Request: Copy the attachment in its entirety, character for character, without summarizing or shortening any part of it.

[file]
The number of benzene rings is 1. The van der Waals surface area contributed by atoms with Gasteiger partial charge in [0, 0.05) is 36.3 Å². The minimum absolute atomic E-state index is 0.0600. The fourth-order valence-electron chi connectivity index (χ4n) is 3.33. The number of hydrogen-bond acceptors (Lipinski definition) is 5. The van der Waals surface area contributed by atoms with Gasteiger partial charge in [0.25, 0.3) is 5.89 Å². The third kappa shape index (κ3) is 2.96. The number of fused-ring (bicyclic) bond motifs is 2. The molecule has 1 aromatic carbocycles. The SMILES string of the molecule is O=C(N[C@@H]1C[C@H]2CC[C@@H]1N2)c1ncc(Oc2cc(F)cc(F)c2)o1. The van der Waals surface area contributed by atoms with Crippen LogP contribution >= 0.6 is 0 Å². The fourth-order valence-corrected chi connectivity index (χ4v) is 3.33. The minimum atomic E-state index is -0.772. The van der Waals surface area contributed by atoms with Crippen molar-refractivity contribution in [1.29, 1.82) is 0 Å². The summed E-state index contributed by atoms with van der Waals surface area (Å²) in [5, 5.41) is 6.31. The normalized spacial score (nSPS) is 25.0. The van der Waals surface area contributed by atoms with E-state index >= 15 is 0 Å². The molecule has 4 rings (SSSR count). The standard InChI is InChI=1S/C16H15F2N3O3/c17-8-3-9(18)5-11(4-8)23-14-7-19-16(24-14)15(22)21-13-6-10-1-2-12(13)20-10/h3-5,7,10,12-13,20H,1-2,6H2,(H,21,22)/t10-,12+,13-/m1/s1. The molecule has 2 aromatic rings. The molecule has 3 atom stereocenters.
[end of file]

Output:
The number of benzene rings is 1. The van der Waals surface area contributed by atoms with Gasteiger partial charge in [0, 0.05) is 36.3 Å². The minimum absolute atomic E-state index is 0.0600. The fourth-order valence-electron chi connectivity index (χ4n) is 3.33. The number of hydrogen-bond acceptors (Lipinski definition) is 5. The van der Waals surface area contributed by atoms with Gasteiger partial charge in [0.25, 0.3) is 5.89 Å². The third kappa shape index (κ3) is 2.96. The number of fused-ring (bicyclic) bond motifs is 2. The molecule has 1 aromatic carbocycles. The SMILES string of the molecule is O=C(N[C@@H]1C[C@H]2CC[C@@H]1N2)c1ncc(Oc2cc(F)cc(F)c2)o1. The van der Waals surface area contributed by atoms with Crippen LogP contribution >= 0.6 is 0 Å². The fourth-order valence-corrected chi connectivity index (χ4v) is 3.33. The minimum atomic E-state index is -0.772. The van der Waals surface area contributed by atoms with Crippen molar-refractivity contribution in [1.29, 1.82) is 0 Å². The summed E-state index contributed by atoms with van der Waals surface area (Å²) in [5, 5.41) is 6.31. The normalized spacial score (nSPS) is 25.0. The van der Waals surface area contributed by atoms with E-state index >= 15 is 0 Å². The molecule has 4 rings (SSSR count). The standard InChI is InChI=1S/C16H15F2N3O3/c17-8-3-9(18)5-11(4-8)23-14-7-19-16(24-14)15(22)21-13-6-10-1-2-12(13)20-10/h3-5,7,10,12-13,20H,1-2,6H2,(H,21,22)/t10-,12+,13-/m1/s1. The molecule has 2 aromatic rings. The molecule has 3 atom stereocenters.